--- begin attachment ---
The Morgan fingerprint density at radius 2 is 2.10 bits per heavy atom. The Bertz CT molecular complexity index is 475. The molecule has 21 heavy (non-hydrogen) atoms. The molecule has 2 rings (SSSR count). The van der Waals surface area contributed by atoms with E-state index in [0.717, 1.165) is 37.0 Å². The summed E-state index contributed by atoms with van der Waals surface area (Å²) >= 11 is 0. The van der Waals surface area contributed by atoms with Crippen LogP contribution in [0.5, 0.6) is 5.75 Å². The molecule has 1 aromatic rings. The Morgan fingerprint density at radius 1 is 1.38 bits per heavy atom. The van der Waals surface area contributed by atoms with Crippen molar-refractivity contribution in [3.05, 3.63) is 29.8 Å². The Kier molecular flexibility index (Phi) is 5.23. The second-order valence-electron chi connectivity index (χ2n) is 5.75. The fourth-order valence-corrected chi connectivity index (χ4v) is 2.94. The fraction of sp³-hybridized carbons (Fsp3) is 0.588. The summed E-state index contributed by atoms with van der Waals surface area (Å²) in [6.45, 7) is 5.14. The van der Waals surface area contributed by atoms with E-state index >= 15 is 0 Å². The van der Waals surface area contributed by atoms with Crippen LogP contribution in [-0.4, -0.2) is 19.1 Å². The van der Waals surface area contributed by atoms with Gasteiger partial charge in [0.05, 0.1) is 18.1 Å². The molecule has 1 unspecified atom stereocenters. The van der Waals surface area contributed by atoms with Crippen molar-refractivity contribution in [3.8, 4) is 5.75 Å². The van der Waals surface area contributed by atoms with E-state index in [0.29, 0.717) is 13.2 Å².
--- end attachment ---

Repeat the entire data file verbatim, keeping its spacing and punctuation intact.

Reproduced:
The Morgan fingerprint density at radius 2 is 2.10 bits per heavy atom. The Bertz CT molecular complexity index is 475. The molecule has 21 heavy (non-hydrogen) atoms. The molecule has 2 rings (SSSR count). The van der Waals surface area contributed by atoms with E-state index in [0.717, 1.165) is 37.0 Å². The summed E-state index contributed by atoms with van der Waals surface area (Å²) >= 11 is 0. The van der Waals surface area contributed by atoms with Crippen LogP contribution in [0.5, 0.6) is 5.75 Å². The molecule has 1 aromatic rings. The Morgan fingerprint density at radius 1 is 1.38 bits per heavy atom. The van der Waals surface area contributed by atoms with Crippen molar-refractivity contribution in [3.05, 3.63) is 29.8 Å². The Kier molecular flexibility index (Phi) is 5.23. The second-order valence-electron chi connectivity index (χ2n) is 5.75. The fourth-order valence-corrected chi connectivity index (χ4v) is 2.94. The fraction of sp³-hybridized carbons (Fsp3) is 0.588. The summed E-state index contributed by atoms with van der Waals surface area (Å²) in [6.45, 7) is 5.14. The van der Waals surface area contributed by atoms with E-state index >= 15 is 0 Å². The van der Waals surface area contributed by atoms with Crippen LogP contribution in [-0.4, -0.2) is 19.1 Å². The van der Waals surface area contributed by atoms with Gasteiger partial charge in [0.05, 0.1) is 18.1 Å². The molecule has 1 unspecified atom stereocenters. The van der Waals surface area contributed by atoms with Crippen molar-refractivity contribution in [3.8, 4) is 5.75 Å². The van der Waals surface area contributed by atoms with E-state index in [0.29, 0.717) is 13.2 Å².